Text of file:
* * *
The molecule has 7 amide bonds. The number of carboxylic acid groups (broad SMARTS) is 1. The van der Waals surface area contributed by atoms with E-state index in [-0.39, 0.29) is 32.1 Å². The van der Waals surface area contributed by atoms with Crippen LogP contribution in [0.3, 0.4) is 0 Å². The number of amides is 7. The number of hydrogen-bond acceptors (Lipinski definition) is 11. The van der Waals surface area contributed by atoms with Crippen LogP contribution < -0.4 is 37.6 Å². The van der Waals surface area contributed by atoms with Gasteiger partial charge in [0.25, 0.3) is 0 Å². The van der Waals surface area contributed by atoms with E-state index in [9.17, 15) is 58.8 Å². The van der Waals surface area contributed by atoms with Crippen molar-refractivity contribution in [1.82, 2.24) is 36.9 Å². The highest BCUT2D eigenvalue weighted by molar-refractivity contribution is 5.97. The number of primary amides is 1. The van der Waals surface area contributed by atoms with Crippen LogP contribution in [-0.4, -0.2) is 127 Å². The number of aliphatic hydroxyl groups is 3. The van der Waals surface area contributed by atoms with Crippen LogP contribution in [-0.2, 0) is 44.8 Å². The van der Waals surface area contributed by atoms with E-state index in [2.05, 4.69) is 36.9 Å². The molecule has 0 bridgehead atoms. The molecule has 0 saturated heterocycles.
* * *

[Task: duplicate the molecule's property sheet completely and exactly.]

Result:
The molecule has 7 amide bonds. The number of carboxylic acid groups (broad SMARTS) is 1. The van der Waals surface area contributed by atoms with E-state index in [-0.39, 0.29) is 32.1 Å². The van der Waals surface area contributed by atoms with Crippen LogP contribution in [0.3, 0.4) is 0 Å². The number of amides is 7. The number of hydrogen-bond acceptors (Lipinski definition) is 11. The van der Waals surface area contributed by atoms with Crippen LogP contribution < -0.4 is 37.6 Å². The van der Waals surface area contributed by atoms with Gasteiger partial charge in [0.25, 0.3) is 0 Å². The van der Waals surface area contributed by atoms with E-state index in [9.17, 15) is 58.8 Å². The van der Waals surface area contributed by atoms with Crippen molar-refractivity contribution in [1.82, 2.24) is 36.9 Å². The highest BCUT2D eigenvalue weighted by molar-refractivity contribution is 5.97. The number of primary amides is 1. The van der Waals surface area contributed by atoms with Crippen LogP contribution in [-0.4, -0.2) is 127 Å². The number of aliphatic hydroxyl groups is 3. The van der Waals surface area contributed by atoms with Crippen LogP contribution in [-0.2, 0) is 44.8 Å². The van der Waals surface area contributed by atoms with E-state index in [2.05, 4.69) is 36.9 Å². The molecule has 0 bridgehead atoms. The molecule has 0 saturated heterocycles.